Singapore is an island-state in Southeast Asia which was originally founded as a British trading post in the year 1819. We’re pretty sure that the Brits from this early period would be baffled if they saw the development of the nation today!
In this post, we’re going to take a closer look at the most famous buildings in Singapore, incredible landmarks that define this republic on the southern tip of the Malay Peninsula.
1. Marina Bay Sands
Marina Bay Sands is a hotel, resort, convention center, and casino, located right in front of Marina Bay near Downtown Singapore.
It opened back in 2010 and was dubbed as the most expensive building in the world back then with a total construction cost of USD 8 billion.
The building consists of 3 skyscrapers which are topped with a roof with a length of 340 meters (1,120 feet) referred to as the “Skypark.”
It’s the world’s largest public cantilevered platform and has both an observation deck and a 150 meter (490 feet) long infinity swimming pool at a height of 191 meters (627 feet) above the ground.
Official website: Marina Bay Sands
2. Gardens by the Bay
Gardens by the Bay is a nature park that covers an area of 101 hectares (250 acres) and is located just a short distance away from Marina Bay Sands in the central area of Singapore.
It opened in 2012 in an effort by the government of Singapore to increase the greenery in the city.
The park consists of 3 waterfront gardens referred to as the Bay South Garden, the Bay Central Garden, and the Bay East Garden.
Its main attractions are the Flower Dome, which has been described as the world’s largest greenhouse, and the Supertree Grove, tall tree-like structures that provide an amazing light show every night.
Official website: Gardens by the Bay
3. Singapore Flyer
This huge wheel is located at the Downtown Core of Singapore. It stands 165 meters (541 feet) tall and was the highest observation wheel in the world upon completion in 2008
It held this record until the High Roller in Las Vegas, which stands 167.6 meters (550 feet) tall, overtook it in 2014.
Official website: Singapore Flyer
4. Botanic Gardens
The Botanic Gardens in Singapore is a tropical garden in Singapore that was established in the year 1859.
It’s only one in three gardens ever to be awarded a listing as a UNESCO World Heritage Site and the only tropical garden to receive this as well.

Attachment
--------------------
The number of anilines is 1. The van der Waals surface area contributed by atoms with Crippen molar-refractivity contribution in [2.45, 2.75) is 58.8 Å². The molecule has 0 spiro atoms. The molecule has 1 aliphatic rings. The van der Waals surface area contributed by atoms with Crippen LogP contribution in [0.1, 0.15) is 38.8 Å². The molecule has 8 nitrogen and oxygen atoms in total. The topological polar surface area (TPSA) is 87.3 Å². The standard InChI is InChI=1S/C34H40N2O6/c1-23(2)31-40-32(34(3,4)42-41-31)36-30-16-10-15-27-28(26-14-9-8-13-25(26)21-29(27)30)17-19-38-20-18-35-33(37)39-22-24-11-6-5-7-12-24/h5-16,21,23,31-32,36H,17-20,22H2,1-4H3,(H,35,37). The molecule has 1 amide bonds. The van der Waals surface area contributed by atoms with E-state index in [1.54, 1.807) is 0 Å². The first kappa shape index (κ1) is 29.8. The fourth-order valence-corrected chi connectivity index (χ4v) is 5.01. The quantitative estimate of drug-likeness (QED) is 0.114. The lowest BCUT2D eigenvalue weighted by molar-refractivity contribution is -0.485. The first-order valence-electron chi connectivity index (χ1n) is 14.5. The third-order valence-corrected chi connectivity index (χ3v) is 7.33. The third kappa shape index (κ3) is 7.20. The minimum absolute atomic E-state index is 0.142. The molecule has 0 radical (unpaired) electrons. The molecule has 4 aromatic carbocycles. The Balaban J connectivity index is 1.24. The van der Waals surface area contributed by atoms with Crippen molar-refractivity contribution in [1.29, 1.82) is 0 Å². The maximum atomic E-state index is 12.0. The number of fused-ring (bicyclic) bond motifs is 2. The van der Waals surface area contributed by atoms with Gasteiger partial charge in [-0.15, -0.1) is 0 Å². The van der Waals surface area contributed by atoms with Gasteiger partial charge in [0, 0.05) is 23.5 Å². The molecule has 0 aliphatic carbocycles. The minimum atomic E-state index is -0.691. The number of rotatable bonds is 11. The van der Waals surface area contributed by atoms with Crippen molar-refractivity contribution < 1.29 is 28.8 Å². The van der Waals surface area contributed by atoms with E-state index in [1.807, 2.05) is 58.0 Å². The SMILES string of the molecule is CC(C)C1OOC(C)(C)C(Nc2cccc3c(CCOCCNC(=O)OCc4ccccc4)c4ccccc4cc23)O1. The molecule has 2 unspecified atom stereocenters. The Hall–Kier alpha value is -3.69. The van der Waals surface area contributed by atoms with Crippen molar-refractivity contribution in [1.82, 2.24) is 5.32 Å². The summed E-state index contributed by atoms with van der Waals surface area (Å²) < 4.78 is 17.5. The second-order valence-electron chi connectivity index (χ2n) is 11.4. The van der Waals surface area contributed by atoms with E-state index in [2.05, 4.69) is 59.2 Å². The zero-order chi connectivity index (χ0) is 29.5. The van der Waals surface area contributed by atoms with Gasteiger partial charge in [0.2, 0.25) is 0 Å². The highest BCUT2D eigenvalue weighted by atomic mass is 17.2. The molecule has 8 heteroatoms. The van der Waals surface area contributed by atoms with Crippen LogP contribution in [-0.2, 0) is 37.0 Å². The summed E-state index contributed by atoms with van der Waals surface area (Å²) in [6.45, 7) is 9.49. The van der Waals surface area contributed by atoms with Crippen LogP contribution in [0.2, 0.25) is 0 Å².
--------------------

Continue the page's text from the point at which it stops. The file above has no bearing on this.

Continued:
The garden covers an area of 82 hectares (202.63 acres) and is really a breath of fresh air in the concrete jungle of Downtown Singapore.
It is home to over 10,000 species of plants and is one of the most popular tourist attractions in the country with over 4.5 million yearly visitors!
Official website: Singapore Botanic Gardens
5. Helix Bridge
This fascinating bridge connects Marina Centre with Marina South and provides access to the area that marina Bay Sands is located.
It’s located right next to the longest bridge in Singapore called the Benjamin Sheares Bridge and is accompanied by a vehicular bridge called the Bayfront Bridge.
It has a unique design resembling the four bases of DNA and offers amazing views of the city from 4 observation platforms.
6. Raffles Hotel Singapore
The Raffles Hotel is a luxury hotel dating back to the year 1887 and built in the colonial style. It was established by two Armenian brothers called the Sarkies Brothers
The historic hotel was named after British statesman Sir Thomas Stamford Raffles, the founder of colonial-era Singapore.
It was originally a private-owned beach house that was built in the 1830s and later transformed into a hotel called Emerson’s Hotel in 1878.
Because of its extensive history in the city, the hotel has been designated as a National Monument of Singapore in the year 1987.
Official website: Raffles Hotel
7. Merlion Park
The most famous Merlion statue is located in an area referred to as the “Merlion park,” located in the Downtown Core District of Singapore.
It’s a major tourist attraction that can be found right next to the city’s main business district. This means that you can both enjoy the park while getting astounding views of the city.
The Merlion is the national symbol of the country as it represents the body of a fish, referring to the origins of Singapore as a fishing village.
The head of the statue represents a lion, referring to the original name of the city which was “Singapura,” meaning “Lion City.”